To market personal care products containing ecamsule, L’Oréal had to file a New Drug Application (NDA) with the Food & Drug Administration, which is a long, expensive process. “An NDA may cost anywhere from $10 million to $50 million and take three to seven years to be approved, but the return on UVA filters is not like those on a drug,” Shaath adds. “L’Oréal took a major business decision to spend the money to bring it to the U.S.”
In Europe, where it is easier to introduce a new sunscreen ingredient, newer and better UVA filters have been introduced in the years since ecamsule was developed, Shaath adds.
Despite big spending and hits such as ecamsule, L’Oréal isn’t always viewed as successfully translating basic research into innovative new products. Some industry observers say the company is more of a follower than a leader. “They’re not usually first to market,” Mellage says. And often if they are first, it is with a minor advance in technology, she adds. “But when there’s something larger, they’re quick to respond.”
A recent example is innovation around hair dye, a product that since the 1950s had been made with the same basic chemistry: ammonia, hydrogen peroxide, dye precursors, and surfactants. In 2008, Procter & Gamble launched a product line that replaced ammonia with a milder mixture (C&EN, Feb. 11, 2008, page 32). It took another year for L’Oréal’s ammonia-alternative dye, INOA, to surface. The company claims that its product acts differently and offers a better range of colors than P&G’s.
Going forward, L’Oréal executives say they are committed to working on entirely new approaches to treating hair and skin. “As research tools are evolving, we are evolving,” says Bone, L’Oréal’s U.S. R&D head. He points to Lancôme’s Génifique, an antiaging serum launched last year that marked the company’s first product developed with the help of genomics.
Meanwhile, researchers are toiling away to develop more complex models of skin and hair and to better elucidate protein and structural information that chemists will then use to dream up the next new product.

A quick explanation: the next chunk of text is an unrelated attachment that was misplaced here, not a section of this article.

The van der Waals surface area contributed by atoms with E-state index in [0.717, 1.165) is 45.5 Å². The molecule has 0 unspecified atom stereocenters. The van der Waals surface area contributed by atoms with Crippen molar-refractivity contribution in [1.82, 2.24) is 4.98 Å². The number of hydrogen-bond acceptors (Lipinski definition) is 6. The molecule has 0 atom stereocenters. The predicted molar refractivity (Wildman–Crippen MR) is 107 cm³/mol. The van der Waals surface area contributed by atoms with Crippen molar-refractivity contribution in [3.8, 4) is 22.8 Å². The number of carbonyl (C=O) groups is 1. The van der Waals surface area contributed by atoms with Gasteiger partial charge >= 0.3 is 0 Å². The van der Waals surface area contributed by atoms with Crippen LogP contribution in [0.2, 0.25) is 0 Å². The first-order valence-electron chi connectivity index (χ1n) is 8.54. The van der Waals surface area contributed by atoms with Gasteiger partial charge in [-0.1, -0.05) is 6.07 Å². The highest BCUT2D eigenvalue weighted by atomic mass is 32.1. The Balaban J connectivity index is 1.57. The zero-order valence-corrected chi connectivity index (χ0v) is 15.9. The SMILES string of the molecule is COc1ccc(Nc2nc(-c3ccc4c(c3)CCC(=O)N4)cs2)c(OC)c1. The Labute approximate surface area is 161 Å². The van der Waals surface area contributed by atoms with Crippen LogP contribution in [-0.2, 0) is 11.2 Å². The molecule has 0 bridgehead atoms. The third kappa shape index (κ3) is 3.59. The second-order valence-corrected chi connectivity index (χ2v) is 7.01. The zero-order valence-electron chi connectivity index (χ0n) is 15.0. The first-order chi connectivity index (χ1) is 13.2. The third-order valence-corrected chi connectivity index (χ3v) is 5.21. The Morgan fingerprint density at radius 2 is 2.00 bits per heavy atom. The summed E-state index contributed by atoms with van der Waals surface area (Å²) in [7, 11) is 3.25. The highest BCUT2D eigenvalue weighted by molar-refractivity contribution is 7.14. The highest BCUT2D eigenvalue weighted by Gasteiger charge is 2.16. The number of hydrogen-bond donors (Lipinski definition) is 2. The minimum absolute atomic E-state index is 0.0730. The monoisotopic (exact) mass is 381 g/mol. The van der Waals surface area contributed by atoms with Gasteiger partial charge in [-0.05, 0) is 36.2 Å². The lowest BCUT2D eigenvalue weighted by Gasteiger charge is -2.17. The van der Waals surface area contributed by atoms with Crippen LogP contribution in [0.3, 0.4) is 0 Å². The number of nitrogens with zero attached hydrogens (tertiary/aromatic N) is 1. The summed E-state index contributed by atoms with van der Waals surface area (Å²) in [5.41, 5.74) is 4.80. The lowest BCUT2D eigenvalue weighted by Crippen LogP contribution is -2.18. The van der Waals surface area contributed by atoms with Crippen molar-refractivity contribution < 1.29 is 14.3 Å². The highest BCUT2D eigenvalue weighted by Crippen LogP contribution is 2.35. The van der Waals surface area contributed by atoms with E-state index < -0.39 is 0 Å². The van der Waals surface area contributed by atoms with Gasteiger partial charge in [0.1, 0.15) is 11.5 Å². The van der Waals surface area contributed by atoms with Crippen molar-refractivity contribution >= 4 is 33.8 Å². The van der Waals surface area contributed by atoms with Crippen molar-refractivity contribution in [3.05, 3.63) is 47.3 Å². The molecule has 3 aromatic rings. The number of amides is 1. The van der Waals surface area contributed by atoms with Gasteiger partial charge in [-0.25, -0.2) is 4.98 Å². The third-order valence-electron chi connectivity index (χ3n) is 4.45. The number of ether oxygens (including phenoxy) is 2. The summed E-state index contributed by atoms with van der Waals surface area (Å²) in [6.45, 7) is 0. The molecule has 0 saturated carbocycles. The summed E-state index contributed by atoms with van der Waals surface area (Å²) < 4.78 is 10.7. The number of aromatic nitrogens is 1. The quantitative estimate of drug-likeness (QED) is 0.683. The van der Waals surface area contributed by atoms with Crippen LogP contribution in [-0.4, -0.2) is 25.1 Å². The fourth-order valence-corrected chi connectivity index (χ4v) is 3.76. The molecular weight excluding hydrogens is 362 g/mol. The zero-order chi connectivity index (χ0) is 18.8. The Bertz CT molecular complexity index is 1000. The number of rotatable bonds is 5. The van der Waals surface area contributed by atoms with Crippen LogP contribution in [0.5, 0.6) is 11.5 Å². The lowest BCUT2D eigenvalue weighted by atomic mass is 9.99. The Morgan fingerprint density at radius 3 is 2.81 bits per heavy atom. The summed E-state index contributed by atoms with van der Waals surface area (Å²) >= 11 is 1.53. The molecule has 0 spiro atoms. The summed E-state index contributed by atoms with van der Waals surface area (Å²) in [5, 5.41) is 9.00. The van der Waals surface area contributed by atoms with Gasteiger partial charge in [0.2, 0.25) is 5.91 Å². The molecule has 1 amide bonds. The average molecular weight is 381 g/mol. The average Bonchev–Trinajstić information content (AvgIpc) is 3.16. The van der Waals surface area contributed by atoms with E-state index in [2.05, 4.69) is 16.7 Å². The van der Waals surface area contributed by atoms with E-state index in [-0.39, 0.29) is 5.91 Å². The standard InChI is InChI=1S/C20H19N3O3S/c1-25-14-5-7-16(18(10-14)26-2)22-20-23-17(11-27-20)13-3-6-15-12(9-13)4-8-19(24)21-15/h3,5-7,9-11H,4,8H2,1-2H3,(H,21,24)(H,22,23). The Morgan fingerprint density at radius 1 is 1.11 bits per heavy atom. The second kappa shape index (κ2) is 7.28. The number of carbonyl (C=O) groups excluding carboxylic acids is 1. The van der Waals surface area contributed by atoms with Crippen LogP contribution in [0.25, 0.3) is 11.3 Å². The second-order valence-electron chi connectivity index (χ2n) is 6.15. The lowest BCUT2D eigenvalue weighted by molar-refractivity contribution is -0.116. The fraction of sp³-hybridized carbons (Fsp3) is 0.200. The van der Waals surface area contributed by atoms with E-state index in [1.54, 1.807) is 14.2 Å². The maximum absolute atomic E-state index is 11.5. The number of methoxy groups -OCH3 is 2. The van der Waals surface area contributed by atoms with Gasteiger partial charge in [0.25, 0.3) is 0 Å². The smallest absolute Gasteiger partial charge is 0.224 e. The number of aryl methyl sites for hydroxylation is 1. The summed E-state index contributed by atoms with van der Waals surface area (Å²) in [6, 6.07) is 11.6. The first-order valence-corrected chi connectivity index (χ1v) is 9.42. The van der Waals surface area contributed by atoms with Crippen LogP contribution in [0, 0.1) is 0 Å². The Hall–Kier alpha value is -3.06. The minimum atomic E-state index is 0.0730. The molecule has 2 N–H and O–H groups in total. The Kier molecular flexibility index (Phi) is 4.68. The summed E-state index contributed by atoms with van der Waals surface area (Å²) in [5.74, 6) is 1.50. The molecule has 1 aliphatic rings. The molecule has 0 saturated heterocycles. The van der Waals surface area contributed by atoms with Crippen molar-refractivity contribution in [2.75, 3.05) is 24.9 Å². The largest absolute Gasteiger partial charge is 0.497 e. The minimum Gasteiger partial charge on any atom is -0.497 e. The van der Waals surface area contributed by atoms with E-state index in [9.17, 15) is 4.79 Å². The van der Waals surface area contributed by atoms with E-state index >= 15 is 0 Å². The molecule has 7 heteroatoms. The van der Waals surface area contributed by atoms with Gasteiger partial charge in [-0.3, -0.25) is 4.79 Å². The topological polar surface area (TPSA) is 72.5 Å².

Black, the skin scientist, is developing a collagen-based biomaterial to replace the existing skin model. “We’re convinced the dermal compartment is really important, so we’re working on another generation of the full-thickness model of skin,” she says. The new material, a collagen sponge, has a porous structure that will enable her to incorporate a more diverse array of cell types, including endothelial cells, to the reconstructed skin.
And the physicists in Aulnay are interested in imaging the 3-D distribution of melanin in skin, a feat that proved elusive with previous microscopy methods.
They are also preoccupied with the molecular origin of curliness. For years, scientists thought rounder fibers made for straighter hair. It turns out they are wrong, Leroy says. Now, L’Oréal researchers are analyzing the biochemistry, protein structure, and cell types within hair fibers to try to understand how they work together to impart shape, sheen, and color to hair.
Why are they so intrigued? Understanding the basic biology and physics might enable them to take an entirely new approach to hair straightening, curling, even color. Imagine a world without hair dye, where a simple pill or cream gets rid of the gray. L’Oréal’s scientists hope that, in a few years, their research will make it a reality.